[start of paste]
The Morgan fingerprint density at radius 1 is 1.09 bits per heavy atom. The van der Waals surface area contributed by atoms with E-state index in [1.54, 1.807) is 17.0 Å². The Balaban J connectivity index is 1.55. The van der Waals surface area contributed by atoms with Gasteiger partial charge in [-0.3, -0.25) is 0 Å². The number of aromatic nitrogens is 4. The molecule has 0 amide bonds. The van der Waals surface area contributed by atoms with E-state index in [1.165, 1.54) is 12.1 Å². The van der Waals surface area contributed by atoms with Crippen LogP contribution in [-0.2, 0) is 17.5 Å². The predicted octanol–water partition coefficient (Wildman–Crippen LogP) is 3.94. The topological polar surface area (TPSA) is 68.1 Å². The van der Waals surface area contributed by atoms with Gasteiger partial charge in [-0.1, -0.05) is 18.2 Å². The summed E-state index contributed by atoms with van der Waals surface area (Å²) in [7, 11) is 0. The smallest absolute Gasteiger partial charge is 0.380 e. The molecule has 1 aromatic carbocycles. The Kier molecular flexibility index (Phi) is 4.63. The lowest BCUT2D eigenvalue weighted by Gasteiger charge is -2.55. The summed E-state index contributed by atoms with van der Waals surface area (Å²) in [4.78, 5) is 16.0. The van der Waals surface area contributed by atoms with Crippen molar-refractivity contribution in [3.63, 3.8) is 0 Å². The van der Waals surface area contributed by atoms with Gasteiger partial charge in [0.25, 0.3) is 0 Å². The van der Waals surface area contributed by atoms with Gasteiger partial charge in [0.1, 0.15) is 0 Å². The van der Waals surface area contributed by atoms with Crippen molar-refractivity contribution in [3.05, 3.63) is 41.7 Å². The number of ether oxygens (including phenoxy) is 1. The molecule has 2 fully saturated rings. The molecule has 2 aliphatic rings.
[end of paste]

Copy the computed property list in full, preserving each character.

The Morgan fingerprint density at radius 1 is 1.09 bits per heavy atom. The van der Waals surface area contributed by atoms with E-state index in [1.54, 1.807) is 17.0 Å². The Balaban J connectivity index is 1.55. The van der Waals surface area contributed by atoms with Gasteiger partial charge in [-0.3, -0.25) is 0 Å². The number of aromatic nitrogens is 4. The molecule has 0 amide bonds. The van der Waals surface area contributed by atoms with E-state index in [1.165, 1.54) is 12.1 Å². The van der Waals surface area contributed by atoms with Crippen LogP contribution in [-0.2, 0) is 17.5 Å². The predicted octanol–water partition coefficient (Wildman–Crippen LogP) is 3.94. The topological polar surface area (TPSA) is 68.1 Å². The van der Waals surface area contributed by atoms with Gasteiger partial charge in [-0.1, -0.05) is 18.2 Å². The summed E-state index contributed by atoms with van der Waals surface area (Å²) in [7, 11) is 0. The smallest absolute Gasteiger partial charge is 0.380 e. The molecule has 1 aromatic carbocycles. The Kier molecular flexibility index (Phi) is 4.63. The lowest BCUT2D eigenvalue weighted by Gasteiger charge is -2.55. The summed E-state index contributed by atoms with van der Waals surface area (Å²) in [4.78, 5) is 16.0. The van der Waals surface area contributed by atoms with Crippen molar-refractivity contribution in [3.63, 3.8) is 0 Å². The van der Waals surface area contributed by atoms with Gasteiger partial charge in [0.25, 0.3) is 0 Å². The van der Waals surface area contributed by atoms with Gasteiger partial charge in [0.1, 0.15) is 0 Å². The van der Waals surface area contributed by atoms with Crippen molar-refractivity contribution in [3.05, 3.63) is 41.7 Å². The number of ether oxygens (including phenoxy) is 1. The molecule has 2 fully saturated rings. The molecule has 2 aliphatic rings.